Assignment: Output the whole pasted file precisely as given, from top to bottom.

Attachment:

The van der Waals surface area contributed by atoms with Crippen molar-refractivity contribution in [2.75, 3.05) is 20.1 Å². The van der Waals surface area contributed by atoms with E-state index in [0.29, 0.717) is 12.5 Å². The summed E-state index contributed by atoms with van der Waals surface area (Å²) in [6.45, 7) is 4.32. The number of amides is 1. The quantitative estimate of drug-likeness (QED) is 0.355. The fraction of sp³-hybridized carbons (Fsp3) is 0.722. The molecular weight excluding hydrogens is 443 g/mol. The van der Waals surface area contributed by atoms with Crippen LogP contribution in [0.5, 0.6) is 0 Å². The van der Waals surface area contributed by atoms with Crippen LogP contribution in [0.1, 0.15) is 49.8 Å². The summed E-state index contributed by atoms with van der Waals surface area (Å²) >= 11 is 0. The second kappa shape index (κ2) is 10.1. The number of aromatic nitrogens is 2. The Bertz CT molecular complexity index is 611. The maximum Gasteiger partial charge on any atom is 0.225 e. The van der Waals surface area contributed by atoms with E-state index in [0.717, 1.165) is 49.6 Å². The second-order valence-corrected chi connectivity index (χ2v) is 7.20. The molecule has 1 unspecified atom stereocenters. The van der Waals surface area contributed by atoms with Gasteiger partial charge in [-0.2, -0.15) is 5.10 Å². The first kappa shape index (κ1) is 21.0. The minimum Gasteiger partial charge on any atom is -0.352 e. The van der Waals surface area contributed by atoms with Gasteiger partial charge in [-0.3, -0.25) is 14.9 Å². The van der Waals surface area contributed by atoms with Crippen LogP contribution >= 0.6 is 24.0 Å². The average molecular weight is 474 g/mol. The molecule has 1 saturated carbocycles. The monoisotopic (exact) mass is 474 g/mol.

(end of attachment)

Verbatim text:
The van der Waals surface area contributed by atoms with Crippen molar-refractivity contribution in [2.75, 3.05) is 20.1 Å². The van der Waals surface area contributed by atoms with E-state index in [0.29, 0.717) is 12.5 Å². The summed E-state index contributed by atoms with van der Waals surface area (Å²) in [6.45, 7) is 4.32. The number of amides is 1. The quantitative estimate of drug-likeness (QED) is 0.355. The fraction of sp³-hybridized carbons (Fsp3) is 0.722. The molecular weight excluding hydrogens is 443 g/mol. The van der Waals surface area contributed by atoms with Crippen LogP contribution in [0.5, 0.6) is 0 Å². The van der Waals surface area contributed by atoms with Crippen LogP contribution in [0.1, 0.15) is 49.8 Å². The summed E-state index contributed by atoms with van der Waals surface area (Å²) >= 11 is 0. The second kappa shape index (κ2) is 10.1. The number of aromatic nitrogens is 2. The Bertz CT molecular complexity index is 611. The maximum Gasteiger partial charge on any atom is 0.225 e. The van der Waals surface area contributed by atoms with E-state index in [0.717, 1.165) is 49.6 Å². The second-order valence-corrected chi connectivity index (χ2v) is 7.20. The molecule has 1 unspecified atom stereocenters. The van der Waals surface area contributed by atoms with Gasteiger partial charge in [-0.2, -0.15) is 5.10 Å². The first kappa shape index (κ1) is 21.0. The minimum Gasteiger partial charge on any atom is -0.352 e. The van der Waals surface area contributed by atoms with Gasteiger partial charge in [-0.3, -0.25) is 14.9 Å². The van der Waals surface area contributed by atoms with Crippen LogP contribution >= 0.6 is 24.0 Å². The average molecular weight is 474 g/mol. The molecule has 1 saturated carbocycles. The monoisotopic (exact) mass is 474 g/mol.